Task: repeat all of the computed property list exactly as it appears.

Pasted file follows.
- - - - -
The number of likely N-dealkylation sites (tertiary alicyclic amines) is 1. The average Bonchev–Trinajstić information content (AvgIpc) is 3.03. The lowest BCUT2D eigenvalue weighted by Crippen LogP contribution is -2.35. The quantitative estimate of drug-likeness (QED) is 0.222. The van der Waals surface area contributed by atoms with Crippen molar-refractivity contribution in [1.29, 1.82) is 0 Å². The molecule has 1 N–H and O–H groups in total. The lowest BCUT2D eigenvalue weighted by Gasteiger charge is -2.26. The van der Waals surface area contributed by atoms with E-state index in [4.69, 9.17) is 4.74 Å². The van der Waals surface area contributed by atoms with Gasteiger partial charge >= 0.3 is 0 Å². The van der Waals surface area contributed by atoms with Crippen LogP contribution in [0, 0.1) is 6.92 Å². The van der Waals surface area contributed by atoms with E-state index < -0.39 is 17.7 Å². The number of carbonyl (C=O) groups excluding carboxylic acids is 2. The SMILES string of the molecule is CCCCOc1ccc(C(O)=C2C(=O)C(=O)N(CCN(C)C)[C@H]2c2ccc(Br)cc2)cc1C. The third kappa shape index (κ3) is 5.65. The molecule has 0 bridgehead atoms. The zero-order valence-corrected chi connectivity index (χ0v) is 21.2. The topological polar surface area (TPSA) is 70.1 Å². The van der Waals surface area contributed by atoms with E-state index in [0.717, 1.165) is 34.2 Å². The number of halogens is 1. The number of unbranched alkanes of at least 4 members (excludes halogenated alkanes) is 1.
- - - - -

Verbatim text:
The number of likely N-dealkylation sites (tertiary alicyclic amines) is 1. The average Bonchev–Trinajstić information content (AvgIpc) is 3.03. The lowest BCUT2D eigenvalue weighted by Crippen LogP contribution is -2.35. The quantitative estimate of drug-likeness (QED) is 0.222. The van der Waals surface area contributed by atoms with Crippen molar-refractivity contribution in [1.29, 1.82) is 0 Å². The molecule has 1 N–H and O–H groups in total. The lowest BCUT2D eigenvalue weighted by Gasteiger charge is -2.26. The van der Waals surface area contributed by atoms with E-state index in [4.69, 9.17) is 4.74 Å². The van der Waals surface area contributed by atoms with Gasteiger partial charge >= 0.3 is 0 Å². The van der Waals surface area contributed by atoms with Crippen LogP contribution in [0, 0.1) is 6.92 Å². The van der Waals surface area contributed by atoms with E-state index < -0.39 is 17.7 Å². The number of carbonyl (C=O) groups excluding carboxylic acids is 2. The SMILES string of the molecule is CCCCOc1ccc(C(O)=C2C(=O)C(=O)N(CCN(C)C)[C@H]2c2ccc(Br)cc2)cc1C. The third kappa shape index (κ3) is 5.65. The molecule has 0 bridgehead atoms. The zero-order valence-corrected chi connectivity index (χ0v) is 21.2. The topological polar surface area (TPSA) is 70.1 Å². The van der Waals surface area contributed by atoms with E-state index in [0.717, 1.165) is 34.2 Å². The number of halogens is 1. The number of unbranched alkanes of at least 4 members (excludes halogenated alkanes) is 1.